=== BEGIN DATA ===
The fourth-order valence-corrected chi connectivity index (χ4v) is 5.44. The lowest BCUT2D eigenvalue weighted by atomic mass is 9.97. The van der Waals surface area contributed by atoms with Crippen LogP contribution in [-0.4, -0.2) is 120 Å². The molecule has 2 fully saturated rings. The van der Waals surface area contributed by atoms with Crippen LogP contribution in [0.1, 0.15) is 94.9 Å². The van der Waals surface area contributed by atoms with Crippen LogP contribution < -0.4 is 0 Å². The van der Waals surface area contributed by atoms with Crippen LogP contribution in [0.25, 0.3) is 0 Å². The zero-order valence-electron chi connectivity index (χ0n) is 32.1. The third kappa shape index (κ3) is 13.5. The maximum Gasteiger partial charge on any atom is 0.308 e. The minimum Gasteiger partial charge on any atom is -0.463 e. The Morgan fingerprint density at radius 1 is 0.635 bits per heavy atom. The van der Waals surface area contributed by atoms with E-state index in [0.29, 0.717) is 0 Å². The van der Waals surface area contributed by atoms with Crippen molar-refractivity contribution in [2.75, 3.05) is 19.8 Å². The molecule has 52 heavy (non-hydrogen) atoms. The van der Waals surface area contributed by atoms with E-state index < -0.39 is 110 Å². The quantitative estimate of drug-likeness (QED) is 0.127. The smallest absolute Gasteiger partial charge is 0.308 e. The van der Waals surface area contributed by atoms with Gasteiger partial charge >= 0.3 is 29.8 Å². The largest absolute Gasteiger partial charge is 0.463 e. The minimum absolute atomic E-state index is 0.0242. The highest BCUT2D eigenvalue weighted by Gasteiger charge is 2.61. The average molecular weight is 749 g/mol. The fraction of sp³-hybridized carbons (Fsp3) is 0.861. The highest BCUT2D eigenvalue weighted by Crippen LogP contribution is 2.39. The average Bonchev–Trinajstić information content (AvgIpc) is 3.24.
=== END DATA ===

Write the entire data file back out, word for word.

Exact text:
The fourth-order valence-corrected chi connectivity index (χ4v) is 5.44. The lowest BCUT2D eigenvalue weighted by atomic mass is 9.97. The van der Waals surface area contributed by atoms with Crippen LogP contribution in [-0.4, -0.2) is 120 Å². The molecule has 2 fully saturated rings. The van der Waals surface area contributed by atoms with Crippen LogP contribution in [0.1, 0.15) is 94.9 Å². The van der Waals surface area contributed by atoms with Crippen LogP contribution < -0.4 is 0 Å². The van der Waals surface area contributed by atoms with Crippen LogP contribution in [0.25, 0.3) is 0 Å². The zero-order valence-electron chi connectivity index (χ0n) is 32.1. The third kappa shape index (κ3) is 13.5. The maximum Gasteiger partial charge on any atom is 0.308 e. The minimum Gasteiger partial charge on any atom is -0.463 e. The Morgan fingerprint density at radius 1 is 0.635 bits per heavy atom. The van der Waals surface area contributed by atoms with E-state index in [0.29, 0.717) is 0 Å². The van der Waals surface area contributed by atoms with Crippen molar-refractivity contribution in [2.75, 3.05) is 19.8 Å². The molecule has 52 heavy (non-hydrogen) atoms. The van der Waals surface area contributed by atoms with E-state index < -0.39 is 110 Å². The quantitative estimate of drug-likeness (QED) is 0.127. The smallest absolute Gasteiger partial charge is 0.308 e. The van der Waals surface area contributed by atoms with Gasteiger partial charge >= 0.3 is 29.8 Å². The largest absolute Gasteiger partial charge is 0.463 e. The minimum absolute atomic E-state index is 0.0242. The highest BCUT2D eigenvalue weighted by Gasteiger charge is 2.61. The average molecular weight is 749 g/mol. The fraction of sp³-hybridized carbons (Fsp3) is 0.861. The highest BCUT2D eigenvalue weighted by Crippen LogP contribution is 2.39. The average Bonchev–Trinajstić information content (AvgIpc) is 3.24.